But will declassification reveal all that we want to know?
A jarred slice of history may come under close scrutiny for revision if India gets the decisive clue on how, where and when its legendary leader Netaji Subhas Chandra Bose went missing.
As Prime Minister Narendra Modi put it, “There is no need to strangle history.”
“Nations that forget their history lack the power to create it,” he said at a meeting he had with an emotional 36-member contingent of the extended family of the nationalist leader at his official residence in New Delhi.
Mr Modi took care to receive each and every member of the family who flew from Kolkata for the hour-long ‘remarkable and extensive interaction.’
Present at the meeting were Home Minister Rajnath Singh and External Affairs Minister Sushma Swaraj.
Mr Modi announced that all the secret files with the Indian government will be declassified from January 23, 2016, the birth anniversary of Bose.
The files may throw light on whether Bose survived an air crash in a Japanese aeroplane in Taipei, Taiwan in August 1945.
If he had survived, where was he?
There was no clarity whether he died in the air crash as is widely believed.
Mr Modi tweeted that that he shared valuable information with the Bose family and it was a privilege to welcome them.
Initially, he said that he was surprised at news reports that his government could not declassify files relating to Netaji and confessed it was caught in a bureaucratic spin.
He asked Mr Singh to look into the matter.
That was the beginning of the process, Mr Modi said and noted that it was an honour to receive for the first time since independence members of the Bose family to the Prime Minister’s residence.
None of his predecessors had done so.
Mr Modi said that he would follow the Bose family suggestions to request foreign governments to declassify files on Netaji.
He would not only write to them, as a statement from the Prime Minister Office (PMO) said, but would also take up the matter during his meetings with respective leaders beginning with Moscow in December when he is scheduled to hold talks with Russian leader Vladimir Putin.
Hardly a week after the Bose conclave in Delhi, Ms Swaraj flew to Moscow on a bilateral visit to prepare the ground work for the Prime Minister’s visit.
She requested the Russian authorities to share any information on the mystery surrounding Netaji. The request came during her meeting with Russian foreign minister Sergey Lavrov who assured her that he would look into the matter and let India know if there was any information.
The Bose family feels that a number of countries, including Germany, Britain, Russia and Japan may have information on his disappearance.
The disappearance is a seven-decade old mystery and the demand for declassification of secret files has gained momentum after West Bengal Chief Minister Mamata Banerjee declassified 64 files in September that were in possession with the State government.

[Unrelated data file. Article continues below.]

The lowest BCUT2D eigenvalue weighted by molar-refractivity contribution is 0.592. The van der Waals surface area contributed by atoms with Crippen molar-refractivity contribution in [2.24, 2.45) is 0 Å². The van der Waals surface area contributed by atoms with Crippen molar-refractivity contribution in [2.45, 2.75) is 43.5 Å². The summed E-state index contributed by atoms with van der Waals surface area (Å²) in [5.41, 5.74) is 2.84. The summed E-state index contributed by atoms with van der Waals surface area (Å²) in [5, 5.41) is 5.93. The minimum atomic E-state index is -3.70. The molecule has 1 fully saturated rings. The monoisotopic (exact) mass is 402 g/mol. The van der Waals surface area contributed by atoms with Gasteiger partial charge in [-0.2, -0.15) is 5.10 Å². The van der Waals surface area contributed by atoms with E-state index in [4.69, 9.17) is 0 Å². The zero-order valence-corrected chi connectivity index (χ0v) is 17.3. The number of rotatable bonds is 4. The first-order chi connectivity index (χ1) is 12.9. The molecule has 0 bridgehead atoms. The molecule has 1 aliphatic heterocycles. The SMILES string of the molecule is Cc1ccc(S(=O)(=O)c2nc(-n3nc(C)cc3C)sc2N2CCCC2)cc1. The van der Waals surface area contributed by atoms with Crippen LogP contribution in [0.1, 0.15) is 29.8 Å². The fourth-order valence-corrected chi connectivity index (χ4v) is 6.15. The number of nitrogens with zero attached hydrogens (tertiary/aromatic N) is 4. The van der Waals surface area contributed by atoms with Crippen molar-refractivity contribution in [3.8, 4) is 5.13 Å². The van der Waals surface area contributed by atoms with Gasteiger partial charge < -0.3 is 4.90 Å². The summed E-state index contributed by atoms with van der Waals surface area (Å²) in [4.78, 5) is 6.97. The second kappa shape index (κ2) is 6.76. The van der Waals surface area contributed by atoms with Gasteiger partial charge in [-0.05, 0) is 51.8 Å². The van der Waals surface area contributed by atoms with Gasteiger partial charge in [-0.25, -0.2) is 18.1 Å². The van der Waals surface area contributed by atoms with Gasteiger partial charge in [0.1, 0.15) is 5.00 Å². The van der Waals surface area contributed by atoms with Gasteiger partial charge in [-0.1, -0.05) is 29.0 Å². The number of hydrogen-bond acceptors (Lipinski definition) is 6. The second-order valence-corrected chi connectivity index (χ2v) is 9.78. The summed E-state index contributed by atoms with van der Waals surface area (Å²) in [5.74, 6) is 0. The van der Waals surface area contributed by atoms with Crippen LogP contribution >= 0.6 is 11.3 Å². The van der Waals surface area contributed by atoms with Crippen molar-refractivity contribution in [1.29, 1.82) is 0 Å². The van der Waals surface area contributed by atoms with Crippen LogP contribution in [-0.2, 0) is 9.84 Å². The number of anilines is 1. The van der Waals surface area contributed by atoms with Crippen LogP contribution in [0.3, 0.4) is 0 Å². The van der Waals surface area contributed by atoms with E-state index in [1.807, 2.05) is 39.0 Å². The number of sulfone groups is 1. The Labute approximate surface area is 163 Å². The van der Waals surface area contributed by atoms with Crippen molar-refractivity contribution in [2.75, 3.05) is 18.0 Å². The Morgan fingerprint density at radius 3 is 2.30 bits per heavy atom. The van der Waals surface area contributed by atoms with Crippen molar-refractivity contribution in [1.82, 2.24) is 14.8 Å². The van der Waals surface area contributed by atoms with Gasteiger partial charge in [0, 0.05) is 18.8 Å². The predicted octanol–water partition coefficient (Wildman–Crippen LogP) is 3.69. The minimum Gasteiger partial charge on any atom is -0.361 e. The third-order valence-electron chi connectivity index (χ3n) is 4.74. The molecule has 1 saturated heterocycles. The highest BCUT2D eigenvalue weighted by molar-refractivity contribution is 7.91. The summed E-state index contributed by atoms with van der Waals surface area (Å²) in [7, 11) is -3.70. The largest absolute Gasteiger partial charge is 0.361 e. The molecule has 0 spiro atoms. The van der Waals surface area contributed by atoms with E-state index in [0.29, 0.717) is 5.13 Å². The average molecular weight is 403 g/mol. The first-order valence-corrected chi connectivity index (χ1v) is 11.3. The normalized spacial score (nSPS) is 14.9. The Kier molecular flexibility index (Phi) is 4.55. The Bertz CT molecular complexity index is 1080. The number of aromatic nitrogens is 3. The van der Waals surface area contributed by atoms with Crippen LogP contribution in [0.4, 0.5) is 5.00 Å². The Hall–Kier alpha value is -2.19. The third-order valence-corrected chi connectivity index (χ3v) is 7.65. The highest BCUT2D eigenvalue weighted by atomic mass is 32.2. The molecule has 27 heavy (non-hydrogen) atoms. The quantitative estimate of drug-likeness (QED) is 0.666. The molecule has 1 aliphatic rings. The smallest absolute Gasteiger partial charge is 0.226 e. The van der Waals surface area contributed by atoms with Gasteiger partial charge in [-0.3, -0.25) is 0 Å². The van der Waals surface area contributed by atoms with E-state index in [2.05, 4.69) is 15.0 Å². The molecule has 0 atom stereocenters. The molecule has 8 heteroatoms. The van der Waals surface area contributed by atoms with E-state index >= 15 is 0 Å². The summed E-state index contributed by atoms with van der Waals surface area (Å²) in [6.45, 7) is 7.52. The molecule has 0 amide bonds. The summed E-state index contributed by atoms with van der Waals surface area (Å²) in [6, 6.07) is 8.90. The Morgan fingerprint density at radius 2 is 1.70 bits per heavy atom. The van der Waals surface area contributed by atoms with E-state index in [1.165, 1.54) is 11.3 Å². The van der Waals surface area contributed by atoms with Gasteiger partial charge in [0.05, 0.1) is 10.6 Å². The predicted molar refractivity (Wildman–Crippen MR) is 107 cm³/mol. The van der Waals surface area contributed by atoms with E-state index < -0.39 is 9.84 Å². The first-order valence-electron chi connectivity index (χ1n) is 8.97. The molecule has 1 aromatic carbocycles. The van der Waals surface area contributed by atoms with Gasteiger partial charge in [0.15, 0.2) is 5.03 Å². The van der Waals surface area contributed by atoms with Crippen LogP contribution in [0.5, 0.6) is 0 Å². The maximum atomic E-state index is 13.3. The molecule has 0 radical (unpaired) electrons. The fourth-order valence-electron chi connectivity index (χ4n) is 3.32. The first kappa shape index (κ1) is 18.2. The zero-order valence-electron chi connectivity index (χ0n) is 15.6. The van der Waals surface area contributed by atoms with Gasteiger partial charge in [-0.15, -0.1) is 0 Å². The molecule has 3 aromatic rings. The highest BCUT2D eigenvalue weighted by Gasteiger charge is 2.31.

The files ran to more than 12,500 pages. They smacked of close family members being spied on in independent India and remained under surveillance for several years.
The family says that there is neither clarity nor proof by way of photographs on cremation to suggest that Netaji died in the air crash in Taihoku in Taiwan.
Netaji was born in Cuttack in Odisha in 1897 in a double-storeyed building, now revamped environmentally to attract a regular flow of visitors.
Long after the extended Bose family left for Kolkata it was turned into a maternity and nursing home before it was declared a national monument.
The firebrand leader from Bengal strode the Indian political arena along with the likes of Mahatma Gandhi and Jawaharlal Nehru in Pre-Independent India.
He was one of the main architects of India’s freedom struggle.
Netaji was elected twice to the post of President of the powerful National Congress.
He differed sharply with Gandhi and Nehru and left the Party to become the Founder- President of Forward Bloc.
He was placed under house arrest for his strong radical views but made a dramatic escape in 1940 to emerge a year later in Germany where he sought the help of Nazis to fight the British rule in India. He was wanted by the allied forces.
He moved to Japan-led Sumatra in 1944, sought to revamp an Indian National Army which fought unsuccessfully with the Japanese to invade India.
Three commissions were set up to probe the mysteries surrounding Netaji Bose including the Shah Nawaz Committee in 1956, the Khosla Commission in 1970 and (retired judge) Manoj Mukherjee from 1999 to 2005.
About 40 files that are with the government in Delhi and those as archives in the United Kingdom, Russia and Japan were denied access to the three enquiry groups.
Justice Mukherjee was of the view that the oral account of the witness of Netaji’s death and cremation cannot be relied upon to arrive at a definitive finding.
Netaji Subhas Chandra Bose